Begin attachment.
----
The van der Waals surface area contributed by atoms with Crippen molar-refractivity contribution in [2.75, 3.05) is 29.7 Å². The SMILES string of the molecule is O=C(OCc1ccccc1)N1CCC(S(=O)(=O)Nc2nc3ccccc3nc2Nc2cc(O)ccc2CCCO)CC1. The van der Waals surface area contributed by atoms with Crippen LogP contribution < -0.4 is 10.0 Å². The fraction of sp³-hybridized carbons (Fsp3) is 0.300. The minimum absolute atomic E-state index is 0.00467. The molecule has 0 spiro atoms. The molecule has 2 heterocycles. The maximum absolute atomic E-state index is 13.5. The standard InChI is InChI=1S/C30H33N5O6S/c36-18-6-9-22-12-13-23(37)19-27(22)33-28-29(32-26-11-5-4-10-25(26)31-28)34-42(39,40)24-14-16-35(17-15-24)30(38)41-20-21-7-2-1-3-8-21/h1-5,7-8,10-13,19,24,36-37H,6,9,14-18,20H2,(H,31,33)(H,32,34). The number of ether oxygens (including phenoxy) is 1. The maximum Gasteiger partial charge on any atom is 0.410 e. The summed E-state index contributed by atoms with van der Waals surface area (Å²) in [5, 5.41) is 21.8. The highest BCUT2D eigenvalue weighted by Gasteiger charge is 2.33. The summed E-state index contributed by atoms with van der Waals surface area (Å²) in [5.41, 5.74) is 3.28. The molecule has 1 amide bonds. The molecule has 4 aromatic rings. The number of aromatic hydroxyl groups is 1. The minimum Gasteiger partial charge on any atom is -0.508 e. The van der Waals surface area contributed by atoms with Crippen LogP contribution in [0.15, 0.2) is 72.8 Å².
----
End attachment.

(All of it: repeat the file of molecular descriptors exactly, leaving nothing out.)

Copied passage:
The van der Waals surface area contributed by atoms with Crippen molar-refractivity contribution in [2.75, 3.05) is 29.7 Å². The SMILES string of the molecule is O=C(OCc1ccccc1)N1CCC(S(=O)(=O)Nc2nc3ccccc3nc2Nc2cc(O)ccc2CCCO)CC1. The van der Waals surface area contributed by atoms with Crippen LogP contribution < -0.4 is 10.0 Å². The fraction of sp³-hybridized carbons (Fsp3) is 0.300. The minimum absolute atomic E-state index is 0.00467. The molecule has 0 spiro atoms. The molecule has 2 heterocycles. The maximum absolute atomic E-state index is 13.5. The standard InChI is InChI=1S/C30H33N5O6S/c36-18-6-9-22-12-13-23(37)19-27(22)33-28-29(32-26-11-5-4-10-25(26)31-28)34-42(39,40)24-14-16-35(17-15-24)30(38)41-20-21-7-2-1-3-8-21/h1-5,7-8,10-13,19,24,36-37H,6,9,14-18,20H2,(H,31,33)(H,32,34). The number of ether oxygens (including phenoxy) is 1. The maximum Gasteiger partial charge on any atom is 0.410 e. The summed E-state index contributed by atoms with van der Waals surface area (Å²) in [5, 5.41) is 21.8. The highest BCUT2D eigenvalue weighted by Gasteiger charge is 2.33. The summed E-state index contributed by atoms with van der Waals surface area (Å²) in [5.41, 5.74) is 3.28. The molecule has 1 amide bonds. The molecule has 4 aromatic rings. The number of aromatic hydroxyl groups is 1. The minimum Gasteiger partial charge on any atom is -0.508 e. The van der Waals surface area contributed by atoms with Crippen LogP contribution in [0.15, 0.2) is 72.8 Å².